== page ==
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herniated cervical discs, conflicting opinions from doctors

dman777ddman777 Posts: 4
edited 06/30/2015 - 6:24 AM in Neck Pain: Cervical
Hi everyone,

This is my first post here. I'm a 44 male, have been experiencing intermittent tingling and mild pain in my left hand, forearm, and shoulder blade. My GP suspected pinched nerve and originally sent me to PT, which didn't really help. Went back for an MRI, which shows fairly large cervical disc herniations at C5-6 and C6-7. One is pressing on the left nerve root, which is likely the cause of that arm tingling, but the other is larger, and pushing against my spinal cord to the side (with some signs of cord flattening).

I have no apparent symptoms from the larger herniation.

After the MRI, I saw a random physical rehab doctor at a local hospital. He almost immediately brought a neurosurgeon who happened to be there into the room. Both suggested I consider two level fusion or disc replacement surgery, and warned me about paralysis risks if I don't do anything about the herniations. They did not advise PT given the size of the larger herniation.

I was floored, as I was not ready at all for such a diagnosis from what seemed like fairly minor symptoms.

With my head spinning, I did some research and decided to get more opinions. Got an appointment at a reputable orthopedics center, associated with a university hospital. The doctor I saw is a very experienced orthopedic surgeon that specializes in neck and spine.

He gave me a much more comprehensive physical examination, including a number of neurological tests, which were all negative.

His assessment is that because I have only mild symptoms, and no signs of neurologic deficit, I should not consider surgery. He also downplayed the risk of sudden paralysis, and said that it's possible that the herniation will remain asymptomatic or shrink over time, and the best thing to do is to just avoid activities like kickboxing and keep an eye on symptoms.

He did request a follow-on MRI with contrast, as the first MRI shows some "streaks" on my spinal cord, and he wants to eliminate some remote possibilities of other issues. So, I'll be seeing him again later this week for a more final/conclusive assessment.

I thought I'd share, in case anyone finds this helpful with their situation, or has any advice based on similar experience.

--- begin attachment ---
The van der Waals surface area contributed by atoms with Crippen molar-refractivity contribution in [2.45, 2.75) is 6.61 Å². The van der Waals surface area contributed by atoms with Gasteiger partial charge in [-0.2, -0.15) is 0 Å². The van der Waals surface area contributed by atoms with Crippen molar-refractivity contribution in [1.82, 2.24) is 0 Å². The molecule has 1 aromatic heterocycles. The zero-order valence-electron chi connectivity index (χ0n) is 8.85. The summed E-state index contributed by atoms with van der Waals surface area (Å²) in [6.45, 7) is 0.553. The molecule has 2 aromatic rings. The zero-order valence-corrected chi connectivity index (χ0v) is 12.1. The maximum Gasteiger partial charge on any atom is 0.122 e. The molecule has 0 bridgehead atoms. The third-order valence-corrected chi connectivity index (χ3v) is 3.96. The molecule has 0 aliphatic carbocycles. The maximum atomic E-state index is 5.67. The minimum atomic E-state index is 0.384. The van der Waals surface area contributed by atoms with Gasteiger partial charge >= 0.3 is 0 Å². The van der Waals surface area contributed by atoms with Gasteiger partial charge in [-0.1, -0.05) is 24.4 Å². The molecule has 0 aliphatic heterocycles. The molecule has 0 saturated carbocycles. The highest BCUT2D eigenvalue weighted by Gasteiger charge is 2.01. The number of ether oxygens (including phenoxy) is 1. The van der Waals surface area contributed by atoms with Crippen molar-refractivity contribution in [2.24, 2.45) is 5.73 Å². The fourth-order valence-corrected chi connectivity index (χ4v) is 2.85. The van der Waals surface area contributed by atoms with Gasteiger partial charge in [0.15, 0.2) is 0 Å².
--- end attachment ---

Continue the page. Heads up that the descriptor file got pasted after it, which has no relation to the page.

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  • Did the surgeon explain to you that the shrinking is from your disc falling apart? Once they are torn they do not repair, they continue breaking down until they finally collapse.

    Best wishes.
  • In my case I was told the same thing and even had an EMG study which was within normal limits. Within a year and a half I slowly deteriorated. Pain became worse, 20% weakness in grip strength, quality of life deteriorated. I had pain in my neck, burning in my shoulder blade, hand numbness, debilitating headaches. Went to PT to see if discs would heal, shrink,etc....a year later, symptoms grew worse. 19 months later ended up having a discectomy and fusion. I wish I had done the surgery sooner, rather than later. Because my nerve was compressed for over a year, it will take a good year to recover. Had I done the surgery a year ago, I would lrobably be fully recovered by now as nerves and muscles have memory. I am now 9 weeks post op.
    Also, my MRI didn't begin to show the severity of my neck. What looked like a mild to moderate 5mm herniation turned out to be an obliterated disc and disc matter was smeared all over spinal cord, causing pain. I also had a torn ligament which MRI didn't show.
    I would listed to the neurosurgeon long before listening to an orthopoedic surgeon. The NS understands the nervous system and spinal cord. My Ortho who specialized in neck and spine surgery wanted to keep me on narcotics and wasn't willing to further order tests to investigate where all my pain was coming from. On the other hand, my NS was like a detective, investigating everything before finally deciding ACDF surgery was my last hope.
    Just my personal opinion. But like you, I am a young 41 year old (woman ) with a very active life. And I wanted to return to that life. I couldn't continue to watch my quality of life deteriorate any more.
    Good luck, and keep us posted.
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